8. Paradigm (a combination of several innovation areas)


Stimulating Creativity with SCAMPER ...

To create a new product, service, process, method or model, try applying "SCAMPER" to an old one. SCAMPER is an acronym for Substitute; Combine; Adapt; Modify, Minimize, Magnify; Put to Another Use; Eliminate, Elaborate; Rearrange, Reverse ...

  1. Substitute ... What can you substitute? What can be used instead? Who else instead? What other ingredients? Other material? Other process? Other power? Other place? Other approach? Other sounds? Other forces? ... "Instead of ... I can ..."
  2. Combine ... What can you combine or bring together somehow? How about a blend, an alloy, an assortment, an ensemble? Combine units? Combine purposes? Combine appeals? Combine ideas? ... "I can bring together ... and ... to ..."
  3. Adapt ... What can you adapt for use as a solution? What else is like this? What other idea does this suggest? Does past offer a parallel? What could I copy? Who could I emulate? ... "I can adapt ... in this way ... to ..."
  4. Modify, Minimize, Magnify ... Can you change the item in some way? Change meaning, color, motion, sound, smell, form, shape? Other changes? ... Also: 'Minify': What can you remove? Smaller? Condensed? Miniature? Lower? Shorter? Lighter? Omit? Streamline? Split up? Understate? ... Also: Magnify: What can you add? More time? Greater frequency? Stronger? Higher? Longer? Thicker? Extra value? Plus ingredient? Duplicate? Multiply? Exaggerate? ... "I can modify/minimize/magnify.. in this way ... to .."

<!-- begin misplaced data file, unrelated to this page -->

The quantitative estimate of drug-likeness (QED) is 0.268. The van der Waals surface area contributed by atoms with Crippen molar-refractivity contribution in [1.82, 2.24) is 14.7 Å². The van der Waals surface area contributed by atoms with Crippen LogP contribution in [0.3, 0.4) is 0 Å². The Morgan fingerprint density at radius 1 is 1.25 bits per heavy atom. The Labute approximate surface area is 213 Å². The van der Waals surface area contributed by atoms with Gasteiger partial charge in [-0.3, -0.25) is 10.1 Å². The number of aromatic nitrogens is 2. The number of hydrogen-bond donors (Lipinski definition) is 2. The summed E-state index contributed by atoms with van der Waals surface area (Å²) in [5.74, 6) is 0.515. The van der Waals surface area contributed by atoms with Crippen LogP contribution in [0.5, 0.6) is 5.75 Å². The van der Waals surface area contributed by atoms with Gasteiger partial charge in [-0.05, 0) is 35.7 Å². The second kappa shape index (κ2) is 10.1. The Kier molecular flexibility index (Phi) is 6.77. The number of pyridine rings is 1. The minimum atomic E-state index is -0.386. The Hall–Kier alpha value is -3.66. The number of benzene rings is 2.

5. Put to Another Use ... How can you put the thing to different or other uses? New ways to use as is? Other uses if it is modified? ... "I can reuse ... in this way ... by ..."
  6. Eliminate, elaborate ... What can you eliminate? Remove something? Eliminate waste? Reduce time? Reduce effort? Cut costs? ... "I can eliminate ... by ..."
  7. Rearrange, reverse ... What can be rearranged in some way? Interchange components? Other pattern? Other layout? Other sequence? Transpose cause and effect? Change pace? Change schedule? ... "I can rearrange ... like this ... such that ..."

[Attribution: Robert Eberle, Alex Osborn]


Money is Made in the "Sweet Spot"!

Something: Product, Service, Process, Method or Model, or combination ... if an innovation has all four elements, it may well be on a path to becoming a paradigm innovation!

Method: a new way of doing business
Model: a new way of capturing value in a business, ie an innovative business model ... (c) Jim Jindrick, all rights reserved ... 1.06

Types of Innovation in Business ...